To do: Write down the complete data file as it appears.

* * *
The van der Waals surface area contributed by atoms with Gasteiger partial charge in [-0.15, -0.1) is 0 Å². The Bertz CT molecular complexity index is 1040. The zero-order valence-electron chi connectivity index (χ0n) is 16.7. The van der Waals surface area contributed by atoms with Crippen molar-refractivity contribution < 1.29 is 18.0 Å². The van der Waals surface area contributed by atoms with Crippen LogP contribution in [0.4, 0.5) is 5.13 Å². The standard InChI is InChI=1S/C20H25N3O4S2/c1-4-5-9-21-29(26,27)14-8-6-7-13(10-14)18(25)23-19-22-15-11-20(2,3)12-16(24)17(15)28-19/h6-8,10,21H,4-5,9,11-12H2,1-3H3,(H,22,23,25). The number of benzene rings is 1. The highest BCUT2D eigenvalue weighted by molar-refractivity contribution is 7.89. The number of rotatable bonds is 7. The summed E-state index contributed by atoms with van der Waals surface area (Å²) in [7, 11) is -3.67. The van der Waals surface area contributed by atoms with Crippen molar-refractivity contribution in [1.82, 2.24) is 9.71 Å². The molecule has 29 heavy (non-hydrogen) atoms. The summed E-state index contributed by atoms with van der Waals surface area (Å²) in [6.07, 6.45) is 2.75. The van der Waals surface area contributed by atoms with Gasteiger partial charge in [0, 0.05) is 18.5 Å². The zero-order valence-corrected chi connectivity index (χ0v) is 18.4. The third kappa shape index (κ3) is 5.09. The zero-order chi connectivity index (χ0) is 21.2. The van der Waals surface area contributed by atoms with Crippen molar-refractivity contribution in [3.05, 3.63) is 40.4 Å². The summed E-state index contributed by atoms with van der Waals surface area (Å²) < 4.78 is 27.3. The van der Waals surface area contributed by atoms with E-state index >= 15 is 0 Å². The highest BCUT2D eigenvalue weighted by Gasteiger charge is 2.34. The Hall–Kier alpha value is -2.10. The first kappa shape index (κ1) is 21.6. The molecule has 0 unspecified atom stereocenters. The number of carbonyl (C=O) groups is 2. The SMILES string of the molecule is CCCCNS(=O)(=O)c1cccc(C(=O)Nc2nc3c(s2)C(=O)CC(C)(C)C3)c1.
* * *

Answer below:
The van der Waals surface area contributed by atoms with Gasteiger partial charge in [-0.15, -0.1) is 0 Å². The Bertz CT molecular complexity index is 1040. The zero-order valence-electron chi connectivity index (χ0n) is 16.7. The van der Waals surface area contributed by atoms with Crippen molar-refractivity contribution < 1.29 is 18.0 Å². The van der Waals surface area contributed by atoms with Crippen LogP contribution in [0.4, 0.5) is 5.13 Å². The standard InChI is InChI=1S/C20H25N3O4S2/c1-4-5-9-21-29(26,27)14-8-6-7-13(10-14)18(25)23-19-22-15-11-20(2,3)12-16(24)17(15)28-19/h6-8,10,21H,4-5,9,11-12H2,1-3H3,(H,22,23,25). The number of benzene rings is 1. The highest BCUT2D eigenvalue weighted by molar-refractivity contribution is 7.89. The number of rotatable bonds is 7. The summed E-state index contributed by atoms with van der Waals surface area (Å²) in [7, 11) is -3.67. The van der Waals surface area contributed by atoms with Crippen molar-refractivity contribution in [1.82, 2.24) is 9.71 Å². The molecule has 29 heavy (non-hydrogen) atoms. The summed E-state index contributed by atoms with van der Waals surface area (Å²) in [6.07, 6.45) is 2.75. The van der Waals surface area contributed by atoms with Gasteiger partial charge in [0, 0.05) is 18.5 Å². The zero-order valence-corrected chi connectivity index (χ0v) is 18.4. The third kappa shape index (κ3) is 5.09. The zero-order chi connectivity index (χ0) is 21.2. The van der Waals surface area contributed by atoms with Crippen molar-refractivity contribution in [3.05, 3.63) is 40.4 Å². The summed E-state index contributed by atoms with van der Waals surface area (Å²) < 4.78 is 27.3. The van der Waals surface area contributed by atoms with E-state index >= 15 is 0 Å². The highest BCUT2D eigenvalue weighted by Gasteiger charge is 2.34. The Hall–Kier alpha value is -2.10. The first kappa shape index (κ1) is 21.6. The molecule has 0 unspecified atom stereocenters. The number of carbonyl (C=O) groups is 2. The SMILES string of the molecule is CCCCNS(=O)(=O)c1cccc(C(=O)Nc2nc3c(s2)C(=O)CC(C)(C)C3)c1.